5 Old Ruins in Indonesia that you should visit - With photos & details

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5 Old Ruins to explore in Indonesia

World's largest island country, with more than seventeen thousand islands.

Benteng Somba OpuJl. Daeng Tata No.Kelurahan, Benteng Somba Opu, Kec. Barombong, Kabupaten Gowa, Sulawesi Selatan 90224, Indonesia

Fort Somba Opu was a fortified commercial center of the Gowa Sultanate. The fort was the center of the Gowa Sultanate in the 16th-century until its destruction by the Dutch East India Company in 1669. The fort was reconstructed in 1990. A 9-meter cannon has been discovered in the fort, as well as other artifacts that were collected within a nearby site museum.

Bukit SiguntangBukit Lama, Ilir Barat I, Palembang City, South Sumatra 30137, Indonesia

Seguntang Hill is small hill located in Palembang, South Sumatra, Indonesia. This hill is home for archeological relics that related to Sriwijaya Empire, during 6th to 13th Century ago. One of the archeological relics that been discovered at this place is a Buddha Statue in 1920.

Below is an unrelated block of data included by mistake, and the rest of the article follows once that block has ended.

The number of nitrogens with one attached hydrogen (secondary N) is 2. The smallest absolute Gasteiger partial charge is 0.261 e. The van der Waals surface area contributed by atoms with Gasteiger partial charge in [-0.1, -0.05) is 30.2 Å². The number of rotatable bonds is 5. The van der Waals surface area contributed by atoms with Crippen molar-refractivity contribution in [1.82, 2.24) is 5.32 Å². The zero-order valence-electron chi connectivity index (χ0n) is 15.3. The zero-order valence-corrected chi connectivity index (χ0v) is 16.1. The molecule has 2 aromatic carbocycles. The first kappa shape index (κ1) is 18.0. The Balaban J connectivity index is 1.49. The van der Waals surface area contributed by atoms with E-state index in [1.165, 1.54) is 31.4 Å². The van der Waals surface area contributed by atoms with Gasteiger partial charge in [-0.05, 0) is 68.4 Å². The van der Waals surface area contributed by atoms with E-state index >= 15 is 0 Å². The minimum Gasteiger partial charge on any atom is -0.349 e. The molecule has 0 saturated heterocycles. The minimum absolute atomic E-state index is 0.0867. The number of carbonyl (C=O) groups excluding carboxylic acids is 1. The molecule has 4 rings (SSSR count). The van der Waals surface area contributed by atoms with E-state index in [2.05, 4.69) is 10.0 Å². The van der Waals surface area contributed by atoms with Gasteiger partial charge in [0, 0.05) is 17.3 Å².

Plaosan TempleJl. Candi Plaosan, Plaosan Lor, Bugisan, Kec. Prambanan, Kabupaten Klaten, Jawa Tengah 57454, Indonesia

Plaosan temple was built in the mid 9th century by Sri Kahulunnan or Pramodhawardhani, the daughter of Samaratungga, descendant of Sailendra Dynasty. The temple is an ancient building compound comprising of two building complexes, Plaosan Lor Temple complex and Plaosan Kidul Temple complex.

Sewu TempleJl. Raya Solo - Yogyakarta No.KM.16, Bugisan, Kec. Prambanan, Kabupaten Sleman, Daerah Istimewa Yogyakarta, Indonesia

Sewu temple is the second largest Buddhist temple complex in Indonesia located 800 metres north of Prambanan in Central Java, Indonesia. There are 249 buildings in the complex are arranged in a Mandala pattern around the main central hall. This configuration expresses the Mahayana Buddhist view of the universe.

Taman Wisata Kerajaan SriwijayaJl. Syakyakirti, Karang Anyar, Kec. Gandus, Kota Palembang, Sumatera Selatan, Indonesia

It is the ancient remnants of a garden and habitation area near the northern bank of the Musi river within Palembang, South Sumatra, Indonesia. Several artifacts, such as Buddhist statues, beads, pottery, and Chinese ceramics are found in this area, confirming that the site was related to a 9th-century settlement.